2:43 am, reblogged by thepluralisphoenixii
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"I’m too young for this conversation! I’m too young for this conversation!" (x)

They’re so cute omg <3 

(Source: phantines)

12:18 am, reblogged by thepluralisphoenixii
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tagged: Gerard Butler, Emmy Rossum, phantom 2004,






muirin007:

hopsjollyhigh:

the part of kay where erik gets poisoned is like, my favorite
i love strong characters pushed to their limits. i love seeing them be broken down
this might be why nobody has managed to make me cry yet, despite valiant efforts…

I love that part, too. We probably sound like sadists. :D But no, to me, that part represents Erik’s unquenchable desire to live. Despite his rhetoric about dying, I think the fact that he wills himself to pull through that testifies to the hope that he still harbors. He still hopes that there’s a chance for some modicum of contentment for him in spite of everything he’s lived through. That episode encapsulates his character in a nutshell: continually beaten down, yet continually determined to forge ahead. For what, he doesn’t know, but he senses redemption is out there, somewhere, and he never stops searching for it. He’s an amazing character study.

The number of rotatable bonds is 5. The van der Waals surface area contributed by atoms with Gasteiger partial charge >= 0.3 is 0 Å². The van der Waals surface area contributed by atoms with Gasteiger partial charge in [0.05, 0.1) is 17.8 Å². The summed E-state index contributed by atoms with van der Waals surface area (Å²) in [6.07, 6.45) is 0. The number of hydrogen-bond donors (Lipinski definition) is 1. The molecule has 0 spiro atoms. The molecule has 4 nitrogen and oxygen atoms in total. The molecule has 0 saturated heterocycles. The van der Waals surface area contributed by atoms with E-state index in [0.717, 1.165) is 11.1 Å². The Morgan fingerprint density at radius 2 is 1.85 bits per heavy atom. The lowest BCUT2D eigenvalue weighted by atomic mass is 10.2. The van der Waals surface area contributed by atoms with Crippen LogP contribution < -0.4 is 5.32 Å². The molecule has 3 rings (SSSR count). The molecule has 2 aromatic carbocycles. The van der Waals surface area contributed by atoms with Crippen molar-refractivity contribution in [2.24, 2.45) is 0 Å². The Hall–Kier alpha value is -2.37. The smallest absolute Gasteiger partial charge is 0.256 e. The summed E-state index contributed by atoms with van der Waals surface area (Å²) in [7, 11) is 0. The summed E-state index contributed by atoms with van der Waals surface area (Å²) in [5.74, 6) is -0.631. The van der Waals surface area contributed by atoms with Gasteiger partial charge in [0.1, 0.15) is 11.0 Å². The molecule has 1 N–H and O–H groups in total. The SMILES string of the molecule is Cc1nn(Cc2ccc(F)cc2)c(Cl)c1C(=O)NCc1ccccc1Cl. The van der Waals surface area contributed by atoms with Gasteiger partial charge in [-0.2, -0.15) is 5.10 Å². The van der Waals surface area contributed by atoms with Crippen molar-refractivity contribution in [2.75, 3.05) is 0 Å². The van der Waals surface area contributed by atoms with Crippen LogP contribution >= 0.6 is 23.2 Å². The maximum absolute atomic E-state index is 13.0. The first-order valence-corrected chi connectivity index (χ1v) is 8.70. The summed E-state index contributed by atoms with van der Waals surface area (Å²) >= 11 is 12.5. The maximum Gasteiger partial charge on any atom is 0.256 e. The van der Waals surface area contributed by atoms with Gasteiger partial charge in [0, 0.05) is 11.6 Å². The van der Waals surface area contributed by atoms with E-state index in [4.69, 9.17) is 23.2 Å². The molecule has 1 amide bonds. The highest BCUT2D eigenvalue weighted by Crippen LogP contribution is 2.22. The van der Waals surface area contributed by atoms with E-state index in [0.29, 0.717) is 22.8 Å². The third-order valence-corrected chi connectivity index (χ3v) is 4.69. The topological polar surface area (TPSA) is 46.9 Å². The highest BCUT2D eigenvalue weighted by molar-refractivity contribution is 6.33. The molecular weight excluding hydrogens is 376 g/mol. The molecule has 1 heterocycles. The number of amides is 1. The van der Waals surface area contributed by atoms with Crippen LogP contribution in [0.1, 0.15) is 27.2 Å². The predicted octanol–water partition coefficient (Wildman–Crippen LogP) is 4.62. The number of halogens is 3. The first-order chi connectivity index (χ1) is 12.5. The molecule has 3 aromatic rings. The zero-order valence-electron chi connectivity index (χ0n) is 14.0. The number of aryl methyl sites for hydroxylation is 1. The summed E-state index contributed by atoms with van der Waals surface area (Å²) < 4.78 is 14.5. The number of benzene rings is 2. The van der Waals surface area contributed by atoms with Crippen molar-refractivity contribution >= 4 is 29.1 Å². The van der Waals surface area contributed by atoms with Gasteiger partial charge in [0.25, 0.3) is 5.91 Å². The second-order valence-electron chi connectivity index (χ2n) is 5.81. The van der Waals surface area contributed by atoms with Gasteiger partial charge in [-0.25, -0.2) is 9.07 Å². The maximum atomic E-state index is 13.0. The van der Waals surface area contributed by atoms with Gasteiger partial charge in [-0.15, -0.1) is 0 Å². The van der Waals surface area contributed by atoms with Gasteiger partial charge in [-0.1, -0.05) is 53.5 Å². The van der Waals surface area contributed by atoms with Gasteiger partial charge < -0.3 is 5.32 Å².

I agree! It’s a minor incident in my head when I read it, but it gives us such a powerful yet simple glimpse into his character. Love. 

10:18 pm, reblogged by thepluralisphoenixii
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fing3rprintsdontfade:

Phantom of the Opera - Lindsey Stirling

One of my favorites <3 

8:01 pm, reblogged by thepluralisphoenixii
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Anonymous said: ALW Erik; 10

muirin007:

elf-in-mirror:

image

Hello, Anon! Sad ALW Erik doodle for you! Thanks for the prompt! ^^

"Sad ALW Erik doodle."

"Erik DOODLE."

"DOODLE," she says. 

This is GORGEOUS.

Also, I’ve typed “doodle” too many times and now it doesn’t look like a real word.

HOW IS THIS A DOODLE

I DO NOT UNDERSTAND

ALSO THIS IS SUPER GORGEOUS AND LOVELY 

12:05 am, reblogged by thepluralisphoenixii
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operafantomet:

230 people attended the first backstage tour in the Sapporo production of “Phantom of the Opera”. 

They got to see some basic scene changes, as well as how the Hannibal elephant, the Il Muto bed and the candelabras worked up close. The different ideas behind the sound design was also discussed. 

The Sapporo production has extended its run until November 3, and offers new backstage tours on June 26 and July 9. There will also be a special 1000th performance celebration on June 21 (matinée). 

And if you’re a Shiki member, there is apparently a “Let’s dance and sing Phantom of the Opera” on September 15 and October 19! 

http://www.shiki.jp/navi/news/renewinfo/025175.html#9

3:01 am, reblogged by thepluralisphoenixii
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tagged: phantom of the opera,